lawskills
Loading
Did you know you can download our entire database for free?


Resources
[more] 

Georgia Caselaw:
Browse
Greatest Hits

Georgia Code: Browse

(external) Findlaw Georgia Law Resources


This site exists because of donors like you.

Thanks!


Lawskills.com Georgia Caselaw
STANDARD GUARANTY INSURANCE COMPANY v. GRANGE MUTUAL CASUALTY COMPANY.
74104.
SOGNIER, Judge.
Action on policy. Houston Superior Court. Before Judge Nunn.
Standard Guaranty Insurance Company appeals from the trial court's grant of summary judgment to Grange Mutual Casualty Company and denial of its motion for summary judgment in the declaratory judgment action it filed seeking a determination of which insurance company was obligated to provide primary coverage under OCGA 33-34-3 (e).
The facts are not disputed. Ronald Cody, insured by appellant, was involved in an automobile accident while driving a 1979 Honda owned by Bing Auto Sales, a used car dealership insured by appellee. Cody was driving the Honda by permission of Otis Bing, Cody's grandfather and an employee of Bing Auto Sales. The night of the accident, Bing had driven the Honda to the home of his daughter (Cody's mother) where Bing was residing during the week. Bing asked Cody to run a personal errand for him and authorized him to drive the Honda in order to accomplish the errand. It is uncontroverted that Cody was not an employee of Bing Auto Sales.
Both parties agree that the resolution of this appeal involves the application of OCGA 33-34-3 (e) which provides: "Each policy of liability insurance issued in this state providing coverage to motor vehicles owned by a person, firm, or corporation engaged in the business of selling at retail new and used motor vehicles shall provide that, when an accident involves the operation of a motor vehicle by a person who is neither the owner of the vehicle involved in the accident nor an employee of the owner and the operator of the motor vehicle is an insured under a complying policy other than the complying policy insuring the motor vehicle involved in the accident, primary coverage as to all coverages provided in the policy under which the operator is an insured shall be afforded by the policy insuring the said operator and any policy under which the owner is an insured shall afford excess coverages."
Appellant contends the trial court erred in its application of the statute here by ruling that appellant, as the insurer of the operator of the vehicle involved in the accident, was required to provide the primary coverage rather than appellee, the insurer of the vehicle. We note there is no issue before this court as to the nature of the coverage provided by the automobile operator's insurance policy. Compare Barfield v. Allstate Ins. Co., 172 Ga. App. 882 (324 SE2d 731) (1984); Integon Indem. Corp. v. Canal Ins. Co., 256 Ga. 692 (353 SE2d 186) (1987).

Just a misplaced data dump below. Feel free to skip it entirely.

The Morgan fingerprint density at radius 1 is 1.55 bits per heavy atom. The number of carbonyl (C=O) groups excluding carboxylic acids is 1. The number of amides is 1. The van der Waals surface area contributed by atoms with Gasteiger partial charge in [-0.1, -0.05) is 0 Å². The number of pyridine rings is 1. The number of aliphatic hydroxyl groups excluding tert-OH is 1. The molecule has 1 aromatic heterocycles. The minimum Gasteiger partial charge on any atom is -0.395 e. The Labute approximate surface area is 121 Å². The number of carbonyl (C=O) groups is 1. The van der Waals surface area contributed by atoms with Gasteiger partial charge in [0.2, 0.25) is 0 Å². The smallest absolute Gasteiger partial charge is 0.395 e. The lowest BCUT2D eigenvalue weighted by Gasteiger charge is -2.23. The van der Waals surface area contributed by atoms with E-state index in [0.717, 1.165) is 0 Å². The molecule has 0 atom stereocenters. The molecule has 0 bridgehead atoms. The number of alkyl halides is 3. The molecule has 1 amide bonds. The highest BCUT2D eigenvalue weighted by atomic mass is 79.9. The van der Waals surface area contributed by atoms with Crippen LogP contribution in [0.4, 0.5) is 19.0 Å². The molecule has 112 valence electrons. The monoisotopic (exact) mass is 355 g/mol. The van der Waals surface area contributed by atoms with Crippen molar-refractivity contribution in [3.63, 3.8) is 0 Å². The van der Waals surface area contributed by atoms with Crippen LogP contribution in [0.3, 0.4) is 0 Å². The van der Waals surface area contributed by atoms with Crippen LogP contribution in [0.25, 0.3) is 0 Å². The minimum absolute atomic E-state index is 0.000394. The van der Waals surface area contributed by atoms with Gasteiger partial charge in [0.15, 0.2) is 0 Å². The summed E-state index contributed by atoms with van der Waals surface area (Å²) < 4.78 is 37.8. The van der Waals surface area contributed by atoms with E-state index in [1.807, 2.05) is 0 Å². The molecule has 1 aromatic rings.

Appellant argues OCGA 33-34-3 (e) was intended by the legislature to apply solely to "loaners" (temporary substitute vehicles furnished by a dealer) and vehicles being test-driven by prospective purchasers. In statutory construction, " '[i]t is fundamental that the determining factor is the intent of the legislature and we look first to the words of the statute to determine what that intent was and if those words be plain and unambiguous and the intent may be clearly gathered therefrom, we need look no further in determining what that intent was.' [Cit.] In fact, 'where the language of an Act is plain and unequivocal, judicial construction is not only unnecessary but is forbidden. [Cit.]' [Cit.]" Williamson v. Lucas, 171 Ga. App. 695, 697 (320 SE2d 800) (1984).
The language of OCGA 33-34-3 (e) does not explicitly or expressly limit the application Of the statute to situations involving loaners or test-driven vehicles. We do not agree with appellant that Auto-Owners Ins. Co. v. Safeco Ins. Co., 245 Ga. 558 (266 SE2d 175) (1980) supports its argument that OCGA 33-34-3 (e) is applicable solely to loaners and test-driven vehicles. The fact that these are the two examples given in Auto-Owners does not mean they are the exclusive situations which are covered by the statute. Although situations involving loaners and test-driven vehicles may be the two most common applications of OCGA 33-34-3 (e) and may arguably have been the specific situations intended to be covered by the statute, the language of the statute was not drafted in such a limited fashion, but contains language expansive enough to cover the variations on the standard factual pattern which were certain to emerge, though impossible to predict.
Therefore, in the absence of express statutory language or case law limiting the statute to loaner or test-driven vehicle circumstances, we decline appellant's invitation to delimit OCGA 33-34-3 (e) in such a manner. Accordingly, we affirm the trial court's grant of summary judgment to appellee and denial of summary judgment to appellant.
Robert R. Gunn II, John C. Daniel III, for appellee.
Warner S. Fox, for appellant.
DECIDED MAY 11, 1987.
Thursday May 21 14:21 EDT


This site exists because of donors like you.

Thanks!


Valid HTML 4.0!

Valid CSS!





Home - Tour - Disclaimer - Privacy - Contact Us
Copyright © 2000,2002,2004 Lawskills.com